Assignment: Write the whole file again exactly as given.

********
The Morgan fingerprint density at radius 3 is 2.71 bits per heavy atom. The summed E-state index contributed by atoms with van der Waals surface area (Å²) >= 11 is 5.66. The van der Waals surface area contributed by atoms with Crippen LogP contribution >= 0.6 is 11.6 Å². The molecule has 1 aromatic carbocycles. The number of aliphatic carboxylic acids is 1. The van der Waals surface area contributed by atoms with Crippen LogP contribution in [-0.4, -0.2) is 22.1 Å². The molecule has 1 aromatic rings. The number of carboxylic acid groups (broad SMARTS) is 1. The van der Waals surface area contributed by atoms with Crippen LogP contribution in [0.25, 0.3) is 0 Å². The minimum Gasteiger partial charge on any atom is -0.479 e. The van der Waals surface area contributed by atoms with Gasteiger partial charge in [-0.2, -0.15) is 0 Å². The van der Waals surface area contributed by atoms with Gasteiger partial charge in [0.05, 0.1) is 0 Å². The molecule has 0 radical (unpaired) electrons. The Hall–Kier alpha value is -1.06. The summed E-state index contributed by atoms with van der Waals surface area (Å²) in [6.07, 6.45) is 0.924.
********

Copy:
The Morgan fingerprint density at radius 3 is 2.71 bits per heavy atom. The summed E-state index contributed by atoms with van der Waals surface area (Å²) >= 11 is 5.66. The van der Waals surface area contributed by atoms with Crippen LogP contribution >= 0.6 is 11.6 Å². The molecule has 1 aromatic carbocycles. The number of aliphatic carboxylic acids is 1. The van der Waals surface area contributed by atoms with Crippen LogP contribution in [-0.4, -0.2) is 22.1 Å². The molecule has 1 aromatic rings. The number of carboxylic acid groups (broad SMARTS) is 1. The van der Waals surface area contributed by atoms with Crippen LogP contribution in [0.25, 0.3) is 0 Å². The minimum Gasteiger partial charge on any atom is -0.479 e. The van der Waals surface area contributed by atoms with Gasteiger partial charge in [-0.2, -0.15) is 0 Å². The van der Waals surface area contributed by atoms with Gasteiger partial charge in [0.05, 0.1) is 0 Å². The molecule has 0 radical (unpaired) electrons. The Hall–Kier alpha value is -1.06. The summed E-state index contributed by atoms with van der Waals surface area (Å²) in [6.07, 6.45) is 0.924.